167km to go. Tim Wellens went alone, Billy-not-friends, to set an early pace. Nils Politt is next to break. It's about 75 kilometers an hour
And we are in the process
170km to go: t They went downhill, amidst the start of fireworks in the early days of the Bastille. The beginning that looks fast, with those who want to get into early seclusion, is already difficult.
Today's stage descends downhill for the first 10 km, which promises a quick start, followed by 7km up, 7km down before we start a tiring rise of Mur d'Aurec-sur-Loire. They are about 4.3km from the line, which is also downhill.
They're getting ready drive from Saint-Étienne, who is bathed in a magnificent / exhausting sun
"What a day for Pinot was yesterday!" MaliciousA says to Twitters. "Stacking in the bag and pulling Stomp On, he was thrilled with his heroism. Today it will be great, because it continues to strengthen its position. "Yes, his performance certainly spiced up things.
Some Frenchmen in yellow: Alaphilippe is 32th Frenchman who wore yellow at the start of the race on Bastille Day. The last two that led on July 14 were Tony Gallopin in 2014 and Thomas Voeckler three years earlier, although the first one had only one day.
Have pre-race readings for your enjoyment. Here's William Fotheringham on French hopes:
When the tide passes, Pinot looks more than strong enough, as he did at the end of last year when he won two stages in the Tour of Spain and Giro di Lombardia. So far, this tour has gone its way. While Bardet's AG2R team flopped, Groupama-FDJ tried more than expected in a first-week trial, which immediately placed it on the front legs, followed by a strong indication behind the winning Alaphilippe in Epernay, where it won five seconds. on Thomas. Slim choices, but they gave him an edge. His young, talented climbing colleague David Gaudu is also in brilliant form.
The whole piece is here.
Here's a report from Jeremy Whittle yesterday:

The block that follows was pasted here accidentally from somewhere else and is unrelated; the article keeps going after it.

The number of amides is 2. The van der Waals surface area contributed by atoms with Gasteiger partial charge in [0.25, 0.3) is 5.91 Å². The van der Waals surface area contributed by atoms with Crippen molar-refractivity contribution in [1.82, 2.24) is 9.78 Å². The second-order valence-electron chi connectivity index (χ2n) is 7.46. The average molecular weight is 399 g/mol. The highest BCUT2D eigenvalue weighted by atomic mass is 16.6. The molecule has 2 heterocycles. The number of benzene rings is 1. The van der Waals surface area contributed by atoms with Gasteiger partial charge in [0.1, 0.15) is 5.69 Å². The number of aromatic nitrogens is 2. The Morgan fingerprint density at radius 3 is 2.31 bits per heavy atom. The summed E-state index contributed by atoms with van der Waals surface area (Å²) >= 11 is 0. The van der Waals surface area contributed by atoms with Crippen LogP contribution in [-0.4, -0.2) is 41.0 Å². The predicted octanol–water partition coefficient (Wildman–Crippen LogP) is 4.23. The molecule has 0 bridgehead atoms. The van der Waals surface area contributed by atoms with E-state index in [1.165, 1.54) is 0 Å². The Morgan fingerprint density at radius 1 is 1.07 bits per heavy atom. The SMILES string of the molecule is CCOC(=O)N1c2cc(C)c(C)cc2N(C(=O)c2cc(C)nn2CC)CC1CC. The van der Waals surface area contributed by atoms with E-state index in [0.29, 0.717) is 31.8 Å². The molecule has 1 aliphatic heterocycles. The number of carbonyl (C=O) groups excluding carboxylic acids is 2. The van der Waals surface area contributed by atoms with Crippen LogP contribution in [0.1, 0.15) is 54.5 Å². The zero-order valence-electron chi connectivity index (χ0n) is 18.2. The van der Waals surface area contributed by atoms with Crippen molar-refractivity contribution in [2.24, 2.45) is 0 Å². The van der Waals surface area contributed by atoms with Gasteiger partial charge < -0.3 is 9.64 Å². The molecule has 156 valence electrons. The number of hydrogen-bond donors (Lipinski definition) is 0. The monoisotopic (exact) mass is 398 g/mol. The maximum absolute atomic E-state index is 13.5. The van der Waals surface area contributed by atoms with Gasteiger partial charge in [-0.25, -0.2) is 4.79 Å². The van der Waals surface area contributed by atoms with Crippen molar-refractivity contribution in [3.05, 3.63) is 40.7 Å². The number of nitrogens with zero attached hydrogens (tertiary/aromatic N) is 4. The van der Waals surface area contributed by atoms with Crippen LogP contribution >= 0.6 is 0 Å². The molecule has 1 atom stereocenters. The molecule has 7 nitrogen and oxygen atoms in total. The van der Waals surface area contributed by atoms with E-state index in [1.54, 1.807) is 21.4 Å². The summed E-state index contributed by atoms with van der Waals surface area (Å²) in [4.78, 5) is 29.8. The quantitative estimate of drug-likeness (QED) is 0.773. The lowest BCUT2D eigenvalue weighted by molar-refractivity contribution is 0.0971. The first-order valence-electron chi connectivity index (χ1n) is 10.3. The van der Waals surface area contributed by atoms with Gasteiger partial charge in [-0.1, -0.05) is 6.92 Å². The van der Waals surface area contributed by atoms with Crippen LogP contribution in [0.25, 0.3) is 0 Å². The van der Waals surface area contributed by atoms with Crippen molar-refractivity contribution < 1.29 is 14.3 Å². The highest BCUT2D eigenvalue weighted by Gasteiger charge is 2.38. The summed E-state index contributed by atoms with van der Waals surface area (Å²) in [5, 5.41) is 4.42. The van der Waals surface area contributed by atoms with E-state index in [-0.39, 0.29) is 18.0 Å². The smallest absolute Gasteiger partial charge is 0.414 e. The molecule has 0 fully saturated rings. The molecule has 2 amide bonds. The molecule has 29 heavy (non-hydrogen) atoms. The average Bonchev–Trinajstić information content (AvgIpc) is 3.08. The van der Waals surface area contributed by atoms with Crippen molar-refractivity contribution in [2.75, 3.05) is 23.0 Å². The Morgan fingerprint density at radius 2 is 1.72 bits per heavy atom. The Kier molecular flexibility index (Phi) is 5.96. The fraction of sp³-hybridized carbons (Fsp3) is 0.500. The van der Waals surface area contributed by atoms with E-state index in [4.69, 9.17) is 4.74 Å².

Stage nine, Saint-Étienne to Brioude, 170.5km
Good morning everybody, and the happy day of Bastille. These are the time for the French fans, one of them in yellow, Julian Alaphilippe, and another, Thibaut Pinot, who enters a serious fight for the total crown. Can 34 years of injury end this time? (And will we ever stop describing any sports title – drought as "xx year of injury?"). Nevertheless, this tour shows signs of warming after the first meander week, while Geraint Thomas has persistently shown in yesterday's stage from Macon to Saint-Étienne, hoping that last year's champion will retain the title.
Thomas's position may have been even stronger if he was not caught in a fall between Michael Woods and Gianni Moscon, from which he recovered strongly, but he lost 39 seconds to Alaphilippe and 28 to Pinot. "If I had not crashed, I could follow [Pinot and Alaplilippe] and then it's a completely different story, "Thomas said afterwards to ITV. "Thibaut Pinot and Julian Alaphillipe have a good kick and a kick – they are guys who watch and beat."
Today's stage, hilly, has an imposing early rise in the form of Mur d 'Aurec-sur-Loire, from which we should see the first separate stage and end with a 30-mile circle around Brioude (of course, Romanesque Bardet's birthplace) this should to be made for a bunch of sprinters who stayed in the rhythm. The ubiquitous Peter Sagan, the current leader of the counts, will, in particular, rejoice the suspects.
Today's phase starts at 12.25.
And since we start at Saint-Étienne, here are some free, and perhaps appropriate, pre-recorded music:
Tom will soon come to guide you through the ninth phase.